Squeezing more life out of the Arleigh Burkes

DDGs Stetham and Fitzgerald

Arleigh Burke class destroyers
USS Stethem (DDG 63) and USS Fitzgerald (DDG 62)

U.S. Navy To Extend Destroyers’ Service (subscription only)

The U.S. Navy will add five years to the planned 35-year service lives of its workhorse Arleigh Burke-class guided missile destroyers, according to the service’s latest version of its 30-year shipbuilding plan.

The plan was issued Feb. 4 in conjunction with the Defense Department’s 2009 budget request.

To field a fleet of at least 313 ships beyond 2020, the service must modernize its destroyers and CG 47-class cruisers, the plan says.

Between 2021 and 2038, 165 ships will reach the end of their expected service lives – twice as many as will be retired from 2009 and 2020, according to the report.

The fact that the Navy is having to extend the life of these ships to meet the 313 goal, plus the fact that the projected budget to make the plan work went through the roof, shows just how badly the Navy is screwed. And it’s not like it’s breaking news, as questions were raised immediately after the plan was announced. Add to that the ongoing problems with the LCS program and the uncertainty of the DD(X) program and we’ve got a recipe for disaster. Already, the Navy is planning to build fewer ships than called for.

Except for the first five in the class that don’t carry the Vertical Launching System (VLS) and have been decommissioned, the Ticonderoga-class cruisers are being upgraded. One of the Flight 1 Ticos, the USS Valley Forge (CG-50), was sunk in weapons tests in 2006. CG(X) is likely to be delayed given the issues with DD(X), so getting the Ticos up to snuff and keeping them there is crucial.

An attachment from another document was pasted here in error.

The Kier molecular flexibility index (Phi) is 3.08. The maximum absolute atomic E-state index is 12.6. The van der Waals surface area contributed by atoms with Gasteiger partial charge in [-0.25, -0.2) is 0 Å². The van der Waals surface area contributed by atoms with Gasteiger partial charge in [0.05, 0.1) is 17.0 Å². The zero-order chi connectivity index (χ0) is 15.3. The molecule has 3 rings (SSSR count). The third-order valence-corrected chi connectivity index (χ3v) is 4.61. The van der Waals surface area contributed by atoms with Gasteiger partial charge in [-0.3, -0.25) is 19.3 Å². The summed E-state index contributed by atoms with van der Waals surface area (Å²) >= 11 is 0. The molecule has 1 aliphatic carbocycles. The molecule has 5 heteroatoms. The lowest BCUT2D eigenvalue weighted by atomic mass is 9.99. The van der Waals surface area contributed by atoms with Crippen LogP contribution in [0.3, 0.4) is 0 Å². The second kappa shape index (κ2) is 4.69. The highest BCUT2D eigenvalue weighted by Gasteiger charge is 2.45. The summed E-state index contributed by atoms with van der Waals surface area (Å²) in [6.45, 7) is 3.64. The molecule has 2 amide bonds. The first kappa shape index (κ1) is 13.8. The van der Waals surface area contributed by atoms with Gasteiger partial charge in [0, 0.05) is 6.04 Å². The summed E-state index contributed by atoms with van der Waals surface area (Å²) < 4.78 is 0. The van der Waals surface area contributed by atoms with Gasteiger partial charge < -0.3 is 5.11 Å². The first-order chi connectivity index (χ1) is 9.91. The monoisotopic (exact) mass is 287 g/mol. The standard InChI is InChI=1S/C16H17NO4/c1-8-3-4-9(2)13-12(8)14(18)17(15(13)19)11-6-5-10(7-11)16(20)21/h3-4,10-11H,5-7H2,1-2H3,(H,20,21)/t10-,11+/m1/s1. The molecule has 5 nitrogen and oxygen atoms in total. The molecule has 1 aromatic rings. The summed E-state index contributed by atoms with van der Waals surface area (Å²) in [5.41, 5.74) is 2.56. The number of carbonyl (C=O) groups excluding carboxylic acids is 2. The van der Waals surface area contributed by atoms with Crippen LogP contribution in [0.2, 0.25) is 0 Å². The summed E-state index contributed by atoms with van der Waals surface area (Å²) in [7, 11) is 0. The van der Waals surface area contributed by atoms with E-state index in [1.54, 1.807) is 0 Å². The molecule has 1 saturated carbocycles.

1. I am concerned that the Arleigh Burke’s are not going to be able to take the pounding. They are already starting to fray at the edges. Given the Navy’s future basing concepts ‘from the sea’ and all that, the Burke’s are going to used more then ever. If the Navy was a commercial operation – the board of directors would of fired and the stock holders would of been sue the stuffing out of anyone in charge. Of all the procurement debacles we bitch about, the Navy’s is the worst by far. The Navy has lost control of its procurement system, its letting the vendors design the ships. The Navy’s tactics are flawed and in numerous war games, proven flawed, but the Navy cannot address those flaws because it has no control over its ship building. We have a Navy that is full of bluster but short of substance. If we ever get in an actual shooting war, its going to sink like a rock. People are going to be shocked to see just how vulnerable our ships are. I would hate to see thousands of sailors die in order for us to get our ship building house in order, but I am afraid that is what its going to take. The only solution I see is for the Navy to relearn how to build and design ships. The Navy is going to have to rethink its concept on how ships fight and the limitations of its designs. The DD(X) must be scrapped – its is so very wrong on so many ways. ‘All composite deckhouse?’ on a warship? why? to see how toxic fires are started? A quick solution is to buy a stake in a ship yard (preferably Korean or Japanese) and have that ship yard build prototype ships and train the Navy on how to build a ship.

  2. So you’re saying all that aluminum foil and heavy gage stamped cardboard they make those tubs out of won’t take much of a shot? Bah! We’ll NEVER have to worry about that, because we have TOTAL air dominance (for some reason this is where I always get a horrible mental image of our fighters dressed up in leather and chrome) and our ship defence systems are state of the art (bad mental image of 12 grade art teacher in leather and chrome)…… OK, I’m done now!